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|Articles - Jan/Feb 2012|
|Thursday, January 19, 2012|
Page 4 of 5
In the global market, mergers and acquisitions are a regular part of the business practice, and historically venture-backed companies are built to sell. And although stories about buyouts make the headlines, there are still hundreds of Oregon-owned companies that haven’t sold. So any imbalance between big and small, between the eaters and the eaten, begs the question: So what? Does it matter if Oregon-owned companies are acquired by out-of-state firms? What kind of impact does this have on Oregon business and community?
The answers are complex, and among business leaders, there isn’t necessarily agreement. From an individual business perspective, a focus on exit strategies “is harmful,” says Raghu Raghavan, CEO of Act-On Software, a Beaverton-based provider of marketing automation software that last summer became one of Oregon’s acquirers, buying the assets of California-based Marketbright, also a marketing automation provider. “If you’re thinking about being acquired, you don’t optimize the company for growth,” says Raghavan, pointing to Nike as an example. "A company getting to that scale is not thinking about exits, they’re thinking about markets.” Act-On has grown from eight to 58 employees in two years and is on a path to triple revenue in 2012.
If thinking about getting out too soon is harmful, so is an exclusive focus on starting up. “There’s a love affair with starting new companies that can be very damaging,” says Andrew Nelson, a professor of management at the University of Oregon. “We need more attention to the very difficult stage of actually growing them.”
Nelson cited as an example the popularity of Startup Weekend Portland. “What happens after that weekend?” he asks. That love affair with the new, the small and the not necessarily directed extends to the state level, Nelson suggests. Unlike Seattle or San Diego with their vibrant biotech industries, “Oregon has been reticent to place bets in certain sectors,” Nelson says, preferring instead “to be all things to all people.”
Such diverse offerings may explain why Portland is such a buyer’s market. Danone acquired YoCream because the company was a “center of excellence,” with “expertise” in frozen products, unchartered territory for the French conglomerate, says spokesman Michael Neuwirth. The acquisition also reflected Danone’s “glocal” approach: “global in scale, local in business, tied to the earth and land in which we work,” says Neuwirth.
There’s no data showing what happens to Oregon companies after they’ve been sold, whether as a group they get bigger and better, or smaller and disappear. According to Tim McCabe, director of Business Oregon, the impact is wide-ranging. He cites companies such as Hermiston-based Snack Alliance and PV Powered in Bend, firms that were acquired but then continued to grow in Oregon.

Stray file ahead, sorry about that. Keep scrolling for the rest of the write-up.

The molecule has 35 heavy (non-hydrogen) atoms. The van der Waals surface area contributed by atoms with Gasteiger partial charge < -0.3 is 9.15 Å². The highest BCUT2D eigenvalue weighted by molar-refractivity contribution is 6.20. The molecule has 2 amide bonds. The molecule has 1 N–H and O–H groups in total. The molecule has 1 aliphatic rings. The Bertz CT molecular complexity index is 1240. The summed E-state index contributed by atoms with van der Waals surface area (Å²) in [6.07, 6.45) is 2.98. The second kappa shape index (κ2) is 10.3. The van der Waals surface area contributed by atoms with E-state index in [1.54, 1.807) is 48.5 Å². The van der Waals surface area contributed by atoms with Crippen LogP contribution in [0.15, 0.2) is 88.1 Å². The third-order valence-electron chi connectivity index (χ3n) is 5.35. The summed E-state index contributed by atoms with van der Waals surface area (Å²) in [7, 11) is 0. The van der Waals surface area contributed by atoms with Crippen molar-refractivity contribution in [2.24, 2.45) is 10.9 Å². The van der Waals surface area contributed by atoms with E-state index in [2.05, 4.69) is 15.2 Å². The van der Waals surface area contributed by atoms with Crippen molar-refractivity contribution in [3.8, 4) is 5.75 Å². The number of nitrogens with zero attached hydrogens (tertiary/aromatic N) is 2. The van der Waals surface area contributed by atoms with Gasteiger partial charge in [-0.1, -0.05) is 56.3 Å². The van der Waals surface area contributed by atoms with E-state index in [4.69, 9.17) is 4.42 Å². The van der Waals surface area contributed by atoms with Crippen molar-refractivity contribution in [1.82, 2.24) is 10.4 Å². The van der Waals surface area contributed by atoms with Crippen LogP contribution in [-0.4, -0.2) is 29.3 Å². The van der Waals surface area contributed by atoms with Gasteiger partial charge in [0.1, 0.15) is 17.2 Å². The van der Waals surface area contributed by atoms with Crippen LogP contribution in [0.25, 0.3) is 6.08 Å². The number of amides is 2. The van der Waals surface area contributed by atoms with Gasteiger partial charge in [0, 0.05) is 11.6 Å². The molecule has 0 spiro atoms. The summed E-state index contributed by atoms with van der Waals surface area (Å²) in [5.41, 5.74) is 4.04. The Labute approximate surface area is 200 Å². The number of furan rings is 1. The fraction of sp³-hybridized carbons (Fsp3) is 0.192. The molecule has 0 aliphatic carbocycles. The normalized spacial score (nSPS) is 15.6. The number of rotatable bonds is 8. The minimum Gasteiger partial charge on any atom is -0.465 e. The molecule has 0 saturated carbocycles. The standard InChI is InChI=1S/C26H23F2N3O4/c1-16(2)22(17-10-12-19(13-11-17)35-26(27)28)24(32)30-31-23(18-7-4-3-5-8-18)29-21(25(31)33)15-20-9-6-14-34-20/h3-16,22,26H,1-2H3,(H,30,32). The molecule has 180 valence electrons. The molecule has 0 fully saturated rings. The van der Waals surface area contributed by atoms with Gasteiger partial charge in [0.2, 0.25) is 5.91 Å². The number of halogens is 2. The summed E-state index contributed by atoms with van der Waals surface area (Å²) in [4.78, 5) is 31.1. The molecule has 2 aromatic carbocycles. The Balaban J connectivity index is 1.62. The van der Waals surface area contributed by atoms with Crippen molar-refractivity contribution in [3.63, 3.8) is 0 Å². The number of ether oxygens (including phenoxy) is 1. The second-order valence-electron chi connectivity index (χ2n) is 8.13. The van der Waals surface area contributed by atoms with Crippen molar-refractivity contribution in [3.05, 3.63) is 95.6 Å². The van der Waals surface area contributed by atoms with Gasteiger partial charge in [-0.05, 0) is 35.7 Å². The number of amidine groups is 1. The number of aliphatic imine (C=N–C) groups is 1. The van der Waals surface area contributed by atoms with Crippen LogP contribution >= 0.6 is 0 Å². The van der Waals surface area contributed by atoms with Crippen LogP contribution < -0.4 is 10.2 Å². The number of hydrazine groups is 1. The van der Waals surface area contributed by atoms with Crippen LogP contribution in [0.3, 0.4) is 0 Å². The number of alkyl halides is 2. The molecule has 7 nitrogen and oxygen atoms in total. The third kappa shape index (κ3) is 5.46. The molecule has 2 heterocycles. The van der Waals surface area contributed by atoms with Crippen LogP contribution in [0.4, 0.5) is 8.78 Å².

Then there are financially struggling companies such as Jeld-Wen, “where outside purchase kept the business going and employing hundreds here in Oregon,” says McCabe. Tazo Tea falls into yet a third category, companies “that are purchased and do leave the state down the line,” he says.
For McCabe, the acquisition dynamic is almost irrelevant. “The bottom line is we work to keep companies and jobs growing in Oregon, whether it’s an Oregon-owned firm or not,” he says. Sean Robbins, CEO of Greater Portland Inc., echoes that view. Eighty percent of job growth comes from existing companies, he says. But in the global M&A marketplace, and in a city and state that isn’t a hub of private equity or venture capital, the critical factor isn’t so much maintaining local ownership but identifying opportunities to grow jobs even in the case of an acquisition — an approach he says is part of Greater Portland Inc.’s 2012 Work Plan.
Others take a less sanguine approach to the loss of some of Oregon’s most iconic companies, with even those who sold expressing some ambivalence. “A lot of the values that we created are still there, but it’s not the same family-owned company,” says Gun Denhart of Hanna Andersson. “It’s corporate culture focused on the bottom line.”
Dave Chen is more explicit about the downside of becoming a corporate colony. “When something is acquired, it becomes a division or unit, you lose that company’s contribution to the community and their investment in the community. The impact is terrible.”
Thursday, June 05, 2014
BY HANNAH WALLACE | OB BLOGGER
What does it take to launch and run one of these mobile food businesses?
Tuesday, July 08, 2014
BY LINDA BAKER | OB EDITOR
The New Yorker recently published a sharply worded critique of “disruptive innovation,” one of the most widely cited theories in the business world today. The article raises questions about the descriptive value of disruption and innovation — whether the terms are mere buzzwords or actually explain today's extraordinarily complex and fast changing business environment.
Update: We caught up with Portland's Thomas Thurston, who shared his data driven take on the disruption controversy.
Friday, June 06, 2014
BY KATIE AUSBURGER | OB GUEST CONTRIBUTOR
How to build a hipster-friendly work environment.
Monday, June 16, 2014
The Oregon economy could get a boost from a new trade agreement being negotiated between the U.S. and the European Union.
Thursday, May 29, 2014
BY MIKE GREEN
An old profession is new again.
Thursday, May 29, 2014
BY LINDA BAKER
Remember mood rings? A team of scientists at Oregon State University has designed what might be considered a 21st-century analog of the ’70s jewelry fad: a bracelet that reveals one’s exposure to pollutants.
Thursday, May 29, 2014
BY JENNIFER MARGULIS
Don Gentry navigates Klamath Basin water rights.
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